What is aviation’s contribution to climate change?
Emissions from aviation are a significant contributor to climate change. Airplanes burn fossil fuel which not only releases CO2 emissions but also has strong warming non-CO2 effects due to nitrogen oxides (NOx), vapour trails and cloud formation triggered by the altitude at which aircraft operate. These non-CO2 effects contribute twice as much to global warming as aircraft CO2 and were responsible for two-thirds of aviation’s climate impact in 2018.
Emissions from aviation are growing faster than any other mode of transport. CO2 emissions alone from flights within Europe have increased 28% since 2013, while other sectors have reduced their emissions. As a result, the emissions of all flights departing from an EU airport have grown from 1.4% of total EU emissions in 1990 to 3.7% today. If unmitigated, aviation emissions are expected to double or triple by 2050 and in doing so consume up to one-quarter of the global carbon budget under a 1.5 degree scenario.
Was aviation left out of the Paris agreement?
Unlike the Kyoto protocol, which had specific emission targets only for developed countries, the Paris agreement calls on all states to adopt “economy-wide” emission reduction targets. This “economy-wide” requirement means that despite there being no explicit reference to aviation – nor indeed are any other specific industrial sectors mentioned – the aviation sector remains covered by the agreement just like all other sectors.
To ensure compliance with the agreement, T&E is calling for the inclusion of aviation emissions in countries’ climate pledges under the Paris agreement – known as nationally determined contributions (NDCs). Such an inclusion would encourage states to take action, both at national and international level as appropriate, to address aviation’s climate impact. The same argument holds for shipping. The EU’s 2030 target already includes outbound aviation emissions, and other jurisdictions should follow suit, building on the UK’s decision in 2021 to be the first major economy to account for its airline and shipping emissions under its carbon budget.
Currently, parties are working with the UN’s aviation agency, the International Civil Aviation Organisation (ICAO), to adopt global measures. However there is a limit to the level of ambition that a UN agency with 193 members can agree to. There is therefore a need for more ambitious and effective action at national and regional level.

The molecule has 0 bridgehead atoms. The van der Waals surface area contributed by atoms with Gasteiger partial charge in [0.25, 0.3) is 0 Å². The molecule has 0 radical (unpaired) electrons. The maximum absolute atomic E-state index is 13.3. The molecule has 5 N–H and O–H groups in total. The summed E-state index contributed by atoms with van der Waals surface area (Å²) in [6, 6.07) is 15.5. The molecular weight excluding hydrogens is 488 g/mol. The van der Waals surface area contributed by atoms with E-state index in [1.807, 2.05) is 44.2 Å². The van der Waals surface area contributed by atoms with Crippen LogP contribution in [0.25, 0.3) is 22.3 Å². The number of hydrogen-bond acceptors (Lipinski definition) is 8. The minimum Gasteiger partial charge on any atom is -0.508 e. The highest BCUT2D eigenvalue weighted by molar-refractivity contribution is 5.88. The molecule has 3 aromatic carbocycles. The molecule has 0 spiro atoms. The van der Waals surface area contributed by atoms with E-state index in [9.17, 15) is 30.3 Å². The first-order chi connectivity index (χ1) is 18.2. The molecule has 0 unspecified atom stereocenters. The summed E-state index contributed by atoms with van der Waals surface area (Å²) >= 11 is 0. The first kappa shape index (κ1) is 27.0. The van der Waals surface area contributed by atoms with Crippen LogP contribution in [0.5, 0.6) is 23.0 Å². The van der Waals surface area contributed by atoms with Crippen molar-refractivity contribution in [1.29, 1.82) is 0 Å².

What is being done to address aviation’s non-CO2 climate impacts?
Despite their considerable impact, no measures are in place at regional or global level to address aviation’s non-CO2 climate impacts. This report examines the latest research on aviation’s non-CO2 climate impacts, and identifies ways to mitigate them. The major impacts come from the long white stripes coming out of jets, called contrails and induced cirrus cloud formation which is a result of water vapour as well as soot particles emitted during flight cruise.
To reduce non-CO2 effects, airplanes can use clean fuels to reduce the amount of pollutants released and changing flight paths to fly at lower altitude, where contrail formation is avoided. Rerouting less than 2% of flights in Japan reduced the warming effect of contrails by nearly 60%. Read our views on the non-CO2 effects of aviation here.
Will alternative fuels and technology bring aviation emissions down?
Electrofuels such as power-to-liquid are a potential source of zero or lower carbon alternative fuels. They require enormous amounts of renewable energy and their environmental effectiveness depends on the source of the CO2 required to produce the fuels. However, they do provide the potential to significantly reduce emissions from the sector. Read more on sustainable advanced fuels for planes here.
Zero emissions aircraft, such as hydrogen or electric planes, can help decrease aviation emissions for shorter ranges, but they will need significant amounts of funding to be in operation in the mid 2030s. Read more on our views on new plane designs here.
Should we fly less?
As it is currently difficult to reduce emissions from this sector, it is right to ask whether we should all fly less as a means of reducing the sector’s soaring emissions. Flying less could mean taking a more sustainable mode of transport, such as train, or changing your destination to one which can be reached by less climate-intensive means. It could also mean teleconferencing instead of attending business meetings, or going on longer individual holidays, rather than several short, carbon intensive, trips.
Whatever the means of achieving it, demand reduction should not be a taboo subject. The sector’s emissions are soaring at a rate too high to ignore and policy-makers should at the very least not recklessly champion endless aviation growth while at the same time knowing how difficult it is to decarbonise the sector.